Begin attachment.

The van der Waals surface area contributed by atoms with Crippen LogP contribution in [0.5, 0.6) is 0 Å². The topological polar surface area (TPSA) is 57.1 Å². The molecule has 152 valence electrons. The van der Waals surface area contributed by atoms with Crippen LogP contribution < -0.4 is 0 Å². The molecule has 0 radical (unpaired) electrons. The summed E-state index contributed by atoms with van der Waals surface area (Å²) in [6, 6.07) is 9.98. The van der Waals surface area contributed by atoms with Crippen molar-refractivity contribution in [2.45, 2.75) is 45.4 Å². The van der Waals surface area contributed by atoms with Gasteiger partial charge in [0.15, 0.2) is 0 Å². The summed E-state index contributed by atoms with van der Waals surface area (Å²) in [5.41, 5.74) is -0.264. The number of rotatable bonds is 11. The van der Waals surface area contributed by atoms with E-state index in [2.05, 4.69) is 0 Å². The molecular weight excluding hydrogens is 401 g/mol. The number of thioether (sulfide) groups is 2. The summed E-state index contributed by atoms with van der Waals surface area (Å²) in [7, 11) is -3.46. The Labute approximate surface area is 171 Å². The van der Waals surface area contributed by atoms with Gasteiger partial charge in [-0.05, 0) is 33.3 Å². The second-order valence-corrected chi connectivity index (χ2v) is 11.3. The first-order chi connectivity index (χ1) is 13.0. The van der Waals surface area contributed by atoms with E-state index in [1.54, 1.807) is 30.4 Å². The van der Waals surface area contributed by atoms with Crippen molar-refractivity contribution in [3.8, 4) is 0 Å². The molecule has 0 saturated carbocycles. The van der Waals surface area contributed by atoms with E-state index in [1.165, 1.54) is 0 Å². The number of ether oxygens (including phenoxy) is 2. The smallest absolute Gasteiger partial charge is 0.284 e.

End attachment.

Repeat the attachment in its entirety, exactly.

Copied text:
The van der Waals surface area contributed by atoms with Crippen LogP contribution in [0.5, 0.6) is 0 Å². The topological polar surface area (TPSA) is 57.1 Å². The molecule has 152 valence electrons. The van der Waals surface area contributed by atoms with Crippen LogP contribution < -0.4 is 0 Å². The molecule has 0 radical (unpaired) electrons. The summed E-state index contributed by atoms with van der Waals surface area (Å²) in [6, 6.07) is 9.98. The van der Waals surface area contributed by atoms with Crippen molar-refractivity contribution in [2.45, 2.75) is 45.4 Å². The van der Waals surface area contributed by atoms with Gasteiger partial charge in [0.15, 0.2) is 0 Å². The summed E-state index contributed by atoms with van der Waals surface area (Å²) in [5.41, 5.74) is -0.264. The number of rotatable bonds is 11. The van der Waals surface area contributed by atoms with E-state index in [2.05, 4.69) is 0 Å². The molecular weight excluding hydrogens is 401 g/mol. The number of thioether (sulfide) groups is 2. The summed E-state index contributed by atoms with van der Waals surface area (Å²) in [7, 11) is -3.46. The Labute approximate surface area is 171 Å². The van der Waals surface area contributed by atoms with Gasteiger partial charge in [-0.05, 0) is 33.3 Å². The second-order valence-corrected chi connectivity index (χ2v) is 11.3. The first-order chi connectivity index (χ1) is 13.0. The van der Waals surface area contributed by atoms with E-state index in [1.54, 1.807) is 30.4 Å². The van der Waals surface area contributed by atoms with Crippen molar-refractivity contribution in [3.8, 4) is 0 Å². The molecule has 0 saturated carbocycles. The van der Waals surface area contributed by atoms with E-state index in [1.165, 1.54) is 0 Å². The number of ether oxygens (including phenoxy) is 2. The smallest absolute Gasteiger partial charge is 0.284 e.